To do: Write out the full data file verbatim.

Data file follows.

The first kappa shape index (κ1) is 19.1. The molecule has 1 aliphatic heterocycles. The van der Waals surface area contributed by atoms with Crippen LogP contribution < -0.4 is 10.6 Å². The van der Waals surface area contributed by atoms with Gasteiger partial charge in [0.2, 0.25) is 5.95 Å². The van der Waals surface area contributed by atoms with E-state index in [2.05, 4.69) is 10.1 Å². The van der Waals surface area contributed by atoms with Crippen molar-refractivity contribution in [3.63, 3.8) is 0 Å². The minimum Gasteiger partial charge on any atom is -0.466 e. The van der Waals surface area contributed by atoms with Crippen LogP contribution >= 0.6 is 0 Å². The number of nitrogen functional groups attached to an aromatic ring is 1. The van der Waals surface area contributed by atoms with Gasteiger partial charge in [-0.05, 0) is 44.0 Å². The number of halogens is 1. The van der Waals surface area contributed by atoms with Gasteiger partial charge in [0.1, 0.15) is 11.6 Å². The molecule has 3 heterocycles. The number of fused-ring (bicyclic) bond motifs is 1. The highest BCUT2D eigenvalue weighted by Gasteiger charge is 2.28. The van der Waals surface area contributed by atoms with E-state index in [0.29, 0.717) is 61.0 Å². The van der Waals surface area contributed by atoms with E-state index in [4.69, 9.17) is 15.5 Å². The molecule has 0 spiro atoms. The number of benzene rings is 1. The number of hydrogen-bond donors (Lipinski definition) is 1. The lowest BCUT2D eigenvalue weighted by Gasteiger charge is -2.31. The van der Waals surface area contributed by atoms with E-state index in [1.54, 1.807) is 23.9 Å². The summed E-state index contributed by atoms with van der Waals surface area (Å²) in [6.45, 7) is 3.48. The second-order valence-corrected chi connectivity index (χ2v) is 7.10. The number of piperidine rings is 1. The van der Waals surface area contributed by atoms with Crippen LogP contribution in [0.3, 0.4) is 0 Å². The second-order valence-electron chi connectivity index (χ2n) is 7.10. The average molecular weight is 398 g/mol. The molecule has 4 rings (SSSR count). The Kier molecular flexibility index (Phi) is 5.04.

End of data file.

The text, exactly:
The first kappa shape index (κ1) is 19.1. The molecule has 1 aliphatic heterocycles. The van der Waals surface area contributed by atoms with Crippen LogP contribution < -0.4 is 10.6 Å². The van der Waals surface area contributed by atoms with Gasteiger partial charge in [0.2, 0.25) is 5.95 Å². The van der Waals surface area contributed by atoms with E-state index in [2.05, 4.69) is 10.1 Å². The van der Waals surface area contributed by atoms with Crippen molar-refractivity contribution in [3.63, 3.8) is 0 Å². The minimum Gasteiger partial charge on any atom is -0.466 e. The van der Waals surface area contributed by atoms with Crippen LogP contribution >= 0.6 is 0 Å². The number of nitrogen functional groups attached to an aromatic ring is 1. The van der Waals surface area contributed by atoms with Gasteiger partial charge in [-0.05, 0) is 44.0 Å². The number of halogens is 1. The van der Waals surface area contributed by atoms with Gasteiger partial charge in [0.1, 0.15) is 11.6 Å². The molecule has 3 heterocycles. The number of fused-ring (bicyclic) bond motifs is 1. The highest BCUT2D eigenvalue weighted by Gasteiger charge is 2.28. The van der Waals surface area contributed by atoms with E-state index in [0.29, 0.717) is 61.0 Å². The van der Waals surface area contributed by atoms with E-state index in [4.69, 9.17) is 15.5 Å². The molecule has 0 spiro atoms. The number of benzene rings is 1. The number of hydrogen-bond donors (Lipinski definition) is 1. The lowest BCUT2D eigenvalue weighted by Gasteiger charge is -2.31. The van der Waals surface area contributed by atoms with E-state index in [1.54, 1.807) is 23.9 Å². The summed E-state index contributed by atoms with van der Waals surface area (Å²) in [6.45, 7) is 3.48. The second-order valence-corrected chi connectivity index (χ2v) is 7.10. The number of piperidine rings is 1. The van der Waals surface area contributed by atoms with Crippen LogP contribution in [0.3, 0.4) is 0 Å². The second-order valence-electron chi connectivity index (χ2n) is 7.10. The average molecular weight is 398 g/mol. The molecule has 4 rings (SSSR count). The Kier molecular flexibility index (Phi) is 5.04.